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Is It That Dangerous to Consume Low-Priced Alcohol?

Is It That Dangerous to Consume Low-Priced Alcohol?

It’s often believed that low-quality liquor has a stronger flavor and gives you a worse headache than premium brands. Drinking expensive liquor consistently reduces the likelihood of waking up with a throbbing head.

But can cheap alcohol have a more devastating effect on your health?

We consulted with professionals to learn if splurging on pricey mixed cocktails might mitigate the hangover symptoms experienced by drinkers the following day.

First, does a low price always indicate a product of inferior quality?

“Not at all,” says Gary Pickard of the Society of Wine Educators, who holds a certificate in teaching about spirits.

We tend to mistakenly believe that more-priced goods are higher quality, especially alcoholic beverages.

When comparing the cost and quality of alcohol, “many factors must be taken into account,” as Pickard puts it. The value of a product can increase significantly if it has a well-known brand name or is endorsed by a famous person, especially in recent years. And people will pay for the “cool” aspect, particularly if their “spirit” is [included] in a popular song or a commercial with a well-known face.

Pickard explains that the price of a bottle is affected by “some aspects of production” as well. For instance, the length of time a spirit matures affects its cost. However, he cautions that age doesn’t guarantee a superior nature.

According to Pickard, “Every year that a spirit spends in a barrel, a percentage of volume is lost to evaporation, known as the ‘angel’s share,'” which is a term coined by the distiller himself. Said, the longer a spirit is aged, the less of it there is compared to how much was originally stored in the barrel.

The rising cost results from this scarcity rather than any inherent value. So, remember that the price tag doesn’t necessarily indicate the spirit’s quality.

What Happens to Quality During Filtration and Distillation?

Distillation and filtering processes are often held up as a proxy for a liquor’s quality. Learn the fundamentals of both operations here.


Distillation, in its most basic form, entails boiling alcohol to remove any last trace of water. The vaporized alcohol is then recovered and cooled to a liquid state.

“Since various alcohols have various boiling points, we collect various distillates as the temperature rises on the spirit still,” explains Pickard. There are three main groups to classify them into:

  • The most volatile substances (including methanol, acetaldehyde, acetone, and more) are the foreshots or heads removed from the still first.
  • We’re about to enter the meat of the run. This is top-shelf liquor made from 100 percent ethyl alcohol (ethanol).
  • Fusel alcohols, acetic acid, furfural, and other tails are included last. These are less flammable and have taste ingredients, but they are redistilled almost entirely before use.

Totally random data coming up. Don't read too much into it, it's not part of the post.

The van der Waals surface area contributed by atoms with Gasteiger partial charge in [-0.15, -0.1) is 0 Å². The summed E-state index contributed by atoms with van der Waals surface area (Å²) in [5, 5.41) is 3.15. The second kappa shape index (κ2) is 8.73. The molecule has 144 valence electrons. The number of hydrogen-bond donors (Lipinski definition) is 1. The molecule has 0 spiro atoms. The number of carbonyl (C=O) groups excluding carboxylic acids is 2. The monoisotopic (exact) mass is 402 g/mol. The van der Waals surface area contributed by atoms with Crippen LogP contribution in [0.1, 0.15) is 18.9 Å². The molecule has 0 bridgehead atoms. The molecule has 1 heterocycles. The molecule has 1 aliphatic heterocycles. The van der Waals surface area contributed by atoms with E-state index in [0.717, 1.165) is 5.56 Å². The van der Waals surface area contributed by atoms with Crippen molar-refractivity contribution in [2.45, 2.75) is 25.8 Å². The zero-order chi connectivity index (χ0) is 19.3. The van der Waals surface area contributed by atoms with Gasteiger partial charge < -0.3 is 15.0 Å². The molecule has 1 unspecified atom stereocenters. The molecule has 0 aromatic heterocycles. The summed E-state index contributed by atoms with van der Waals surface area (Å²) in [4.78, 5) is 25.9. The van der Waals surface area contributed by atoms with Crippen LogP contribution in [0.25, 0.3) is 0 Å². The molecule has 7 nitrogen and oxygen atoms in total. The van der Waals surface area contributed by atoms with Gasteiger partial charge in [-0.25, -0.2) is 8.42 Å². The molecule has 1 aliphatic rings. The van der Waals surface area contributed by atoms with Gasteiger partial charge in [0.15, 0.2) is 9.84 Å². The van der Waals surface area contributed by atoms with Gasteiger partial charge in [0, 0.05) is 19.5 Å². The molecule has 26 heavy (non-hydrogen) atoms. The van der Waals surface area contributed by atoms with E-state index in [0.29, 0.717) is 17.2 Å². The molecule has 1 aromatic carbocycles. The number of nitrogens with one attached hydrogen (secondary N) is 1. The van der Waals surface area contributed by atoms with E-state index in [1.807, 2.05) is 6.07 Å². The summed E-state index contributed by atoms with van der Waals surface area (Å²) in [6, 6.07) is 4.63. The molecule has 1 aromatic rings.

The contaminants in alcoholic beverages can also be reduced by filtration. “Think of it like putting the spirit through a big Brita filter,” explains Pickard.

He notes that “brands tend to be fairly secretive about their filtration processes” or “very loud about it.” You may have heard that certain high-end vodkas are filtered through precious metals such as diamonds or platinum.

Although, “as long as some type of carbon-based filtration is happening at some level, it should knock some of the ‘rough edges’ off of the spirit,” he says.

Does Low-Cost Alcohol Taste Worse Than Expensive Drinks?

Some “recent research findings highlight that when it comes to hangovers and other such negative side effects of various liquors, if that bottle is the cheapest on the rack, chances are you may be in for a worse hangover,” says Laura J. Veach, Ph.D., a licensed clinical addiction specialist and professor at Wake Forest University School of Medicine.

Let’s look at the price of alcohol and its quality, which may or may not be reflected in the price.

1. Low-cost alcohol may have more harmful additives

According to Veach, several fermentation byproducts are created during the aging of distilled spirits. Chemicals like methanol, acetaldehydes, and tannins are examples of what are known as congeners and are not desired.

According to Pickard, these substances are most likely to blame for the ill consequences of alcohol use (such as headaches and hangovers). And some congeners are extremely poisonous. Mount Sinai reports that even a few drops of methanol in the eye might cause irreversible blindness, organ damage, or death.

“The more of these undesirable chemical byproducts [that make it into the final product], the greater the likelihood of a nastier hangover [or other unwanted side effects],” Veach explains.

Indeed, according to a study published in Current Drug Abuse Reviews in June 2010, some research suggests that alcoholic beverages with the highest congener content, such as dark liquors, result in more severe hangover ratings than cocktails with fewer congeners.‌

So, how do congeners affect the flavor of alcohol? Veach claims these unwanted compounds are often filtered out using more rigorous methods in more expensive liquor brands.

Pickard notes that some brands of alcoholic beverages boast that their spirits have been distilled seven, twenty-five, or one hundred times. Repeated distillation of the same liquid should theoretically result in increasingly pure distillate.

However, this elaborate distillation process is expensive, and cheaper liquor firms may need help to afford it. “If there is pressure to get more yield from a distillation run for monetary purposes,” Pickard notes, “a company may need to cut costs.” Reducing the number of distillation passes might be a cost-saving measure.

To rephrase, “widening the cut” to include more heads and tails might increase a brand’s output. However, Pickard warns that the quality will be lower and that other substances may be present. This may explain why some of the cheapest liquors may be so harsh.

However, he adds that distillers are under federal rules and that no honest company would knowingly put something dangerous (like methanol) into their finished product.

In addition, ” c congener doesn’t have to be a dirty word,” as Pickard puts it. As the saying goes, “There are wonderful congeners we rely on to provide flavors.”

As an illustration, he explains, “compounds like vanillin, eugenol, diacetyl, and hundreds of others can respectively give us flavor profiles that we are looking for,” like vanilla, clove, and butter.